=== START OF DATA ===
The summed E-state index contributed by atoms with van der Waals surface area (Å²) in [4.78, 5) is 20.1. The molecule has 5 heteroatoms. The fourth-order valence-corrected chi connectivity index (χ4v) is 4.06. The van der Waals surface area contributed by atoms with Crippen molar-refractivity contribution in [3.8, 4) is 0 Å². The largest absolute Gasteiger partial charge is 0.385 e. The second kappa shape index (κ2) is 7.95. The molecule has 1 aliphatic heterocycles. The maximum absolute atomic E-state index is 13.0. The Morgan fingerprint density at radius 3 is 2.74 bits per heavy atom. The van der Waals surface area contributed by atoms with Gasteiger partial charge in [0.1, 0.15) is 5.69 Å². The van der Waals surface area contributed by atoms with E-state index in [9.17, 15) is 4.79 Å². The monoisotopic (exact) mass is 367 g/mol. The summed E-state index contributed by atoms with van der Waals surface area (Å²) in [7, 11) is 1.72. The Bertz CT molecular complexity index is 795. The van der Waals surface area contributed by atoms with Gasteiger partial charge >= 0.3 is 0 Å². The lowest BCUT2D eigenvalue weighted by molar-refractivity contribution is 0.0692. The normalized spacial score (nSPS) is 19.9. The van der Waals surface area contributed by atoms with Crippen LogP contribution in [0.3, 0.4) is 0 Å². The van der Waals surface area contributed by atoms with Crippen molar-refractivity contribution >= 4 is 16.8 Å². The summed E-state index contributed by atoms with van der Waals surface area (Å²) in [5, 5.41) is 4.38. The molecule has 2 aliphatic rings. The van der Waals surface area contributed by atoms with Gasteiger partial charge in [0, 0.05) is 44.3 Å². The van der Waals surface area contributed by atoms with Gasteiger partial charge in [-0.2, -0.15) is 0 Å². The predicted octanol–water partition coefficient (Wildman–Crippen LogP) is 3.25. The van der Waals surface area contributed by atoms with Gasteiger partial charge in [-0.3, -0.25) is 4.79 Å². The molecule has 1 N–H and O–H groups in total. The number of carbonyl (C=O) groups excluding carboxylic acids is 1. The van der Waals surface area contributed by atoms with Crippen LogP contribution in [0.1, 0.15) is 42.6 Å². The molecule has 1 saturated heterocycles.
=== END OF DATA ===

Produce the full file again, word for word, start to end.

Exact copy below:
The summed E-state index contributed by atoms with van der Waals surface area (Å²) in [4.78, 5) is 20.1. The molecule has 5 heteroatoms. The fourth-order valence-corrected chi connectivity index (χ4v) is 4.06. The van der Waals surface area contributed by atoms with Crippen molar-refractivity contribution in [3.8, 4) is 0 Å². The largest absolute Gasteiger partial charge is 0.385 e. The second kappa shape index (κ2) is 7.95. The molecule has 1 aliphatic heterocycles. The maximum absolute atomic E-state index is 13.0. The Morgan fingerprint density at radius 3 is 2.74 bits per heavy atom. The van der Waals surface area contributed by atoms with Gasteiger partial charge in [0.1, 0.15) is 5.69 Å². The van der Waals surface area contributed by atoms with E-state index in [9.17, 15) is 4.79 Å². The monoisotopic (exact) mass is 367 g/mol. The summed E-state index contributed by atoms with van der Waals surface area (Å²) in [7, 11) is 1.72. The Bertz CT molecular complexity index is 795. The van der Waals surface area contributed by atoms with Gasteiger partial charge >= 0.3 is 0 Å². The lowest BCUT2D eigenvalue weighted by molar-refractivity contribution is 0.0692. The normalized spacial score (nSPS) is 19.9. The van der Waals surface area contributed by atoms with Crippen LogP contribution in [0.3, 0.4) is 0 Å². The van der Waals surface area contributed by atoms with Crippen molar-refractivity contribution >= 4 is 16.8 Å². The summed E-state index contributed by atoms with van der Waals surface area (Å²) in [5, 5.41) is 4.38. The molecule has 2 aliphatic rings. The van der Waals surface area contributed by atoms with Gasteiger partial charge in [0, 0.05) is 44.3 Å². The van der Waals surface area contributed by atoms with Gasteiger partial charge in [-0.2, -0.15) is 0 Å². The predicted octanol–water partition coefficient (Wildman–Crippen LogP) is 3.25. The van der Waals surface area contributed by atoms with Gasteiger partial charge in [-0.3, -0.25) is 4.79 Å². The molecule has 1 N–H and O–H groups in total. The number of carbonyl (C=O) groups excluding carboxylic acids is 1. The van der Waals surface area contributed by atoms with Crippen LogP contribution in [0.1, 0.15) is 42.6 Å². The molecule has 1 saturated heterocycles.